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  • Car Parking Print

    The importance of car parks

    Car parks enable people to conveniently access parks, however they can significantly detract from the green, open visual character of parks and create barriers to pedestrian access. A park which is well connected with its surrounding neighbourhood will increase the proportion of trips made by walking, cycling and public transport, while reducing the proportion of trips made by cars, and this should be considered when deciding the size of the car park required. ​

    Car parks need to be robust, safe and provide sufficient levels of parking to accommodate users, with minimum visual impacts and ecological disturbance. The integration of vegetation and storm water functions in and around the edges of car parks will add biological function and mitigate the adverse effects of the development. ​

    Designing a car park:
    Decide on the size of car park by:
    • analysing the provision of car parking and public transport options in the surrounding neighbourhood to determine whether or not on-site parking is required
    • balancing land use efficiency with efficiency of access and use of parking
    • designing for average expected levels of car park use, not to meet demand from adjacent facilities for additional car parks. Don't design for peak demand capacity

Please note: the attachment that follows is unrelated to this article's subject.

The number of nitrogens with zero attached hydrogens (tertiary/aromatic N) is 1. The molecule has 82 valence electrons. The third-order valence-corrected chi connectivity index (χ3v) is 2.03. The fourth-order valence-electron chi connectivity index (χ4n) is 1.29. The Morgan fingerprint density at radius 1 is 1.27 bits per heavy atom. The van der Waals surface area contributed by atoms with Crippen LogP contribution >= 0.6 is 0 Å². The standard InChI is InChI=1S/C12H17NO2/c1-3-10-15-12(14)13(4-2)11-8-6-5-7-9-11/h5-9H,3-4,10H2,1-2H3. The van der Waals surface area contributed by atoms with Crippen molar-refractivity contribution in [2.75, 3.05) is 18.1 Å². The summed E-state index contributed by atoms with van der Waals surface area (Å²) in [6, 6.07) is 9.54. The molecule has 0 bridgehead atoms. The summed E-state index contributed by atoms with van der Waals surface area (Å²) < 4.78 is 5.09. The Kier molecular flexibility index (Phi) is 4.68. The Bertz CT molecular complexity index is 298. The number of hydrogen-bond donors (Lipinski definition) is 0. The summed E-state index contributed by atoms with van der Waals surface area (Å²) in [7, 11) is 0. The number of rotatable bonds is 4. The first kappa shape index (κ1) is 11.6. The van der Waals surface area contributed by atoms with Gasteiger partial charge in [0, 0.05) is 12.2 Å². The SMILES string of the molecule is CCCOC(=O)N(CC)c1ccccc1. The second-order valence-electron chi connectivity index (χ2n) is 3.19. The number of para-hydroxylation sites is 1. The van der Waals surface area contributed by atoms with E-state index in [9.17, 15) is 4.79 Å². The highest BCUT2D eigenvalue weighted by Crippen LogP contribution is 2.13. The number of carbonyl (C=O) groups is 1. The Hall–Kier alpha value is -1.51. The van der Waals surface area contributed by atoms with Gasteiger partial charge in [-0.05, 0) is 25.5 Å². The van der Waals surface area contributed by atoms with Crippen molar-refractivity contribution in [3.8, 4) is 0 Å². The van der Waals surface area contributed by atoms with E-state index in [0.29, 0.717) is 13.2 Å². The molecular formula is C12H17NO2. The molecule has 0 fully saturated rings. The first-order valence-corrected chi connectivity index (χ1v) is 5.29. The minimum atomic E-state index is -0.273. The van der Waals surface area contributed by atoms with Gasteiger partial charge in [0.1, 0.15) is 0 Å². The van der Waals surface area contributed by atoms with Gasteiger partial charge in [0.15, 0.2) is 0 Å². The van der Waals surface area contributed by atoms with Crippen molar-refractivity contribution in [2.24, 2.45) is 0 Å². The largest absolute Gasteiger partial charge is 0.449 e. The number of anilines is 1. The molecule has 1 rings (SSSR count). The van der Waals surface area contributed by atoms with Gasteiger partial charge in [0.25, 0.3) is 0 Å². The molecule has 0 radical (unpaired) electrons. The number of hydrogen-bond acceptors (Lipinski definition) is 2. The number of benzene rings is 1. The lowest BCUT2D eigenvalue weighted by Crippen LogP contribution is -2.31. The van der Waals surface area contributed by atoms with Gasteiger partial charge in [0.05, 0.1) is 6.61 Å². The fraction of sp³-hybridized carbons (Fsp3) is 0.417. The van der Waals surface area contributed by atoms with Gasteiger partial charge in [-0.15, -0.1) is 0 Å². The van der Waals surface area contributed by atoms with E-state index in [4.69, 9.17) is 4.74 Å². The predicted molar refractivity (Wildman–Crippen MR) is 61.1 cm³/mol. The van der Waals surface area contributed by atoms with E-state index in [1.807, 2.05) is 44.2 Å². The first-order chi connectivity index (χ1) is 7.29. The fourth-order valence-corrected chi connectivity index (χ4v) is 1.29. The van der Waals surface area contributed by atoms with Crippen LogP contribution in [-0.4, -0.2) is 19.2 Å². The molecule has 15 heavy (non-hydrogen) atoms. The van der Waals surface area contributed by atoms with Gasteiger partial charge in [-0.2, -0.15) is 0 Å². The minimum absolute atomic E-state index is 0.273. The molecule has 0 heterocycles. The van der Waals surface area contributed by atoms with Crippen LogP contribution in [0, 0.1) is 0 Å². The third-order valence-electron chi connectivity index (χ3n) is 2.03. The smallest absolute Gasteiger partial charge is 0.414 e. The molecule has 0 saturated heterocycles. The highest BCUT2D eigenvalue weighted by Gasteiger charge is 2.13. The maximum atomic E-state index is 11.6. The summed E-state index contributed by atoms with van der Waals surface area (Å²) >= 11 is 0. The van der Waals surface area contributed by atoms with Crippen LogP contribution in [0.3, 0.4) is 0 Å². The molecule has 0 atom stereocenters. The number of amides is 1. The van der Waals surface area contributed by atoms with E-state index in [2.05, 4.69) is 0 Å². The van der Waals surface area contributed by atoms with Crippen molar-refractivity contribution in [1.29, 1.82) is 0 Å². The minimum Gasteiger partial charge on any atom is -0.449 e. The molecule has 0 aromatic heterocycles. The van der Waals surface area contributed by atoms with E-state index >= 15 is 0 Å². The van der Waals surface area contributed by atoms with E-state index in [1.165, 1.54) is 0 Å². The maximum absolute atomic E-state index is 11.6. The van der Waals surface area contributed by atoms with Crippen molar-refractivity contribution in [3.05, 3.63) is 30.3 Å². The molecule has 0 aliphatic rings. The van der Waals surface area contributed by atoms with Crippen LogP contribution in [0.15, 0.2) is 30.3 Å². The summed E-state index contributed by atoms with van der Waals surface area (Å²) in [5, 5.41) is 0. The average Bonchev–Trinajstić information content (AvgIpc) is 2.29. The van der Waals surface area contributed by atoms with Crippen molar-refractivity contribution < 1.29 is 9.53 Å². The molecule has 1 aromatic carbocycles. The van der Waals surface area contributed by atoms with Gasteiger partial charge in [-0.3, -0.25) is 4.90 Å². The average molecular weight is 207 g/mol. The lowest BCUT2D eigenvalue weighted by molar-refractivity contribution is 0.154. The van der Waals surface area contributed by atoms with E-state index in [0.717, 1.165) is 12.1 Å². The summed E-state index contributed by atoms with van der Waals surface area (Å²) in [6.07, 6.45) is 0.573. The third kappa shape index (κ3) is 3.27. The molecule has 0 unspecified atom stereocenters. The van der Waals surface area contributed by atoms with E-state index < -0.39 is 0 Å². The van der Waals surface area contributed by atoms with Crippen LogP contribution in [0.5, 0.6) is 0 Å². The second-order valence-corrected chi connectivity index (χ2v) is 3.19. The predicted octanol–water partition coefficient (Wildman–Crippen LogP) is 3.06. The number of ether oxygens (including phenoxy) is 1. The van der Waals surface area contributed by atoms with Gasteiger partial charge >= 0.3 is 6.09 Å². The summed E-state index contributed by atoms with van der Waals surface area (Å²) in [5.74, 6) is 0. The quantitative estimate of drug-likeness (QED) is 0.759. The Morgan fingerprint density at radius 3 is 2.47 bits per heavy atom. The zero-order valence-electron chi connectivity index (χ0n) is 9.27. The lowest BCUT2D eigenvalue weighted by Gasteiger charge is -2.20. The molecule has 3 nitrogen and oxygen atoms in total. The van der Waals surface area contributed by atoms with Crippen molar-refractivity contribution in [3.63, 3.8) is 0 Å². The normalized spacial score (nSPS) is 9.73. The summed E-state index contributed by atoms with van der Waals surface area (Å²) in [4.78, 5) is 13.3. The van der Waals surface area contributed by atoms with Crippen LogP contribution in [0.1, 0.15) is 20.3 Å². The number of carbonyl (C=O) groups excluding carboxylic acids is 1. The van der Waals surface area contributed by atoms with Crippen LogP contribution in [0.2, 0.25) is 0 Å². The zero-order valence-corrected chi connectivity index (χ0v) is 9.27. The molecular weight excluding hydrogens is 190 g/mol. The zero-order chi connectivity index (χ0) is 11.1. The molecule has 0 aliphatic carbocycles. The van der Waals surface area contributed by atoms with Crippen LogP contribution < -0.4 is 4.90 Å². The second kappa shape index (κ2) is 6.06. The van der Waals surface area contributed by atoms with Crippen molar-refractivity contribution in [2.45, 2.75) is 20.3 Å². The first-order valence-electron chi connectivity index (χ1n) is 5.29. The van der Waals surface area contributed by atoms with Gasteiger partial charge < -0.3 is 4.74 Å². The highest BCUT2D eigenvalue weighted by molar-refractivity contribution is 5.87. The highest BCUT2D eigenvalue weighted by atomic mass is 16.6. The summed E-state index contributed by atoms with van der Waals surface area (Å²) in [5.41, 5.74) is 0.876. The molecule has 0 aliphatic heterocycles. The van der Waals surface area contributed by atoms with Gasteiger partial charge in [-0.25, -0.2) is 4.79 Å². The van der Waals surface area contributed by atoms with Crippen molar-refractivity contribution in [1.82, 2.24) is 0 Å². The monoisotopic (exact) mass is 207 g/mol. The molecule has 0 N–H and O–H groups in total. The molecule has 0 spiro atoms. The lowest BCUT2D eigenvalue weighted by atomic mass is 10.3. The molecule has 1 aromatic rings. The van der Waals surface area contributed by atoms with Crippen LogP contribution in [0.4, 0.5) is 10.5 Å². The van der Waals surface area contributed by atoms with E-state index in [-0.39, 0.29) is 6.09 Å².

• managing the size required through parking to discourage car-use


    Ensure car parks respond to the surrounding context by:
    • working with the existing landform, to ensure that earthworks are kept to minimum
    • ensure the scale of car park is relative to its anticipated level of use and is in context with surrounding buildings and structures
    • reducing visual impact by not locating car parks on prominent ridgelines or within important view shafts
    • protecting existing site features such as gullies, heritage features, existing trees and vegetation. Incorporate access roads and car parking sensitively around these features 
    • using materials and forms that reflect local materials and colours
    • ensuring car park surfaces are sealed in all urban parks
    • considering the potential effect on neighbours of any noise, lighting or loss of visual amenity
    • ensuring the park is well connected with its surrounding neighbourhood in order to reduce the total parking demand
    • using road verges
    • avoiding large platforms. Integrate a ribbon of smaller nodes with fewer parking bays, rather than single large lots


    Ensure good location and siting by:
    • locating car parks close to important recreational areas and buildings
    • locating car parks next to uses that provide natural surveillance into or over the site, e.g. on road frontages
    • enabling windows and entrances of nearby buildings to overlook the car park to maximize surveillance where possible


    Achieve safe and secure car parks by: